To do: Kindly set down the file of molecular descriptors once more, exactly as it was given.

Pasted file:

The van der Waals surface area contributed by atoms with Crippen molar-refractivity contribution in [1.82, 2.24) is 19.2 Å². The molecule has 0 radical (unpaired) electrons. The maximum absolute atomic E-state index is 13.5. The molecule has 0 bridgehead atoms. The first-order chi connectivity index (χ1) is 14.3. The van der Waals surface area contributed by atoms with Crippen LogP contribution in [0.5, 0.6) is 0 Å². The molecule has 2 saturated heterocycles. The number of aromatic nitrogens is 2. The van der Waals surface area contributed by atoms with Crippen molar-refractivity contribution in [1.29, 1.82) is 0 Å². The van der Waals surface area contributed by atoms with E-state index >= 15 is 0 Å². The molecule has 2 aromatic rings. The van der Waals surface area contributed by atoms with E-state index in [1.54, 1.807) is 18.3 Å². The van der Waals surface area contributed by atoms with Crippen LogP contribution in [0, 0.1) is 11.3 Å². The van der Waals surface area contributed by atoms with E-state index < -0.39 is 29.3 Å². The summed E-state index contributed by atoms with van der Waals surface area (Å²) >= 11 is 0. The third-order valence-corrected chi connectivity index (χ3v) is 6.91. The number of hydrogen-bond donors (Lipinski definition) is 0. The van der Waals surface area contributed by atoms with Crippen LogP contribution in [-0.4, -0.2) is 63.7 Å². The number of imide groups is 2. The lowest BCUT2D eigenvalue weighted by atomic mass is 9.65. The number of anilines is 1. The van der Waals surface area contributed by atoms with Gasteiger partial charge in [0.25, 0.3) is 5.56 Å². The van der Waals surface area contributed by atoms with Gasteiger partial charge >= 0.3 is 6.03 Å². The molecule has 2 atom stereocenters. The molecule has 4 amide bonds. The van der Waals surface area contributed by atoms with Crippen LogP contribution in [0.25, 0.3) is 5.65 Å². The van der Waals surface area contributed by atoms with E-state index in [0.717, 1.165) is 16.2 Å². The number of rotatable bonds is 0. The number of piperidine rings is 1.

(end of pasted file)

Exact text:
The van der Waals surface area contributed by atoms with Crippen molar-refractivity contribution in [1.82, 2.24) is 19.2 Å². The molecule has 0 radical (unpaired) electrons. The maximum absolute atomic E-state index is 13.5. The molecule has 0 bridgehead atoms. The first-order chi connectivity index (χ1) is 14.3. The van der Waals surface area contributed by atoms with Crippen LogP contribution in [0.5, 0.6) is 0 Å². The molecule has 2 saturated heterocycles. The number of aromatic nitrogens is 2. The van der Waals surface area contributed by atoms with Crippen molar-refractivity contribution in [1.29, 1.82) is 0 Å². The van der Waals surface area contributed by atoms with E-state index >= 15 is 0 Å². The molecule has 2 aromatic rings. The van der Waals surface area contributed by atoms with E-state index in [1.54, 1.807) is 18.3 Å². The van der Waals surface area contributed by atoms with Crippen LogP contribution in [0, 0.1) is 11.3 Å². The van der Waals surface area contributed by atoms with E-state index < -0.39 is 29.3 Å². The summed E-state index contributed by atoms with van der Waals surface area (Å²) >= 11 is 0. The third-order valence-corrected chi connectivity index (χ3v) is 6.91. The number of hydrogen-bond donors (Lipinski definition) is 0. The van der Waals surface area contributed by atoms with Crippen LogP contribution in [-0.4, -0.2) is 63.7 Å². The number of imide groups is 2. The lowest BCUT2D eigenvalue weighted by atomic mass is 9.65. The number of anilines is 1. The van der Waals surface area contributed by atoms with Gasteiger partial charge in [0.25, 0.3) is 5.56 Å². The van der Waals surface area contributed by atoms with Gasteiger partial charge >= 0.3 is 6.03 Å². The molecule has 2 atom stereocenters. The molecule has 4 amide bonds. The van der Waals surface area contributed by atoms with Crippen LogP contribution in [0.25, 0.3) is 5.65 Å². The van der Waals surface area contributed by atoms with E-state index in [0.717, 1.165) is 16.2 Å². The number of rotatable bonds is 0. The number of piperidine rings is 1.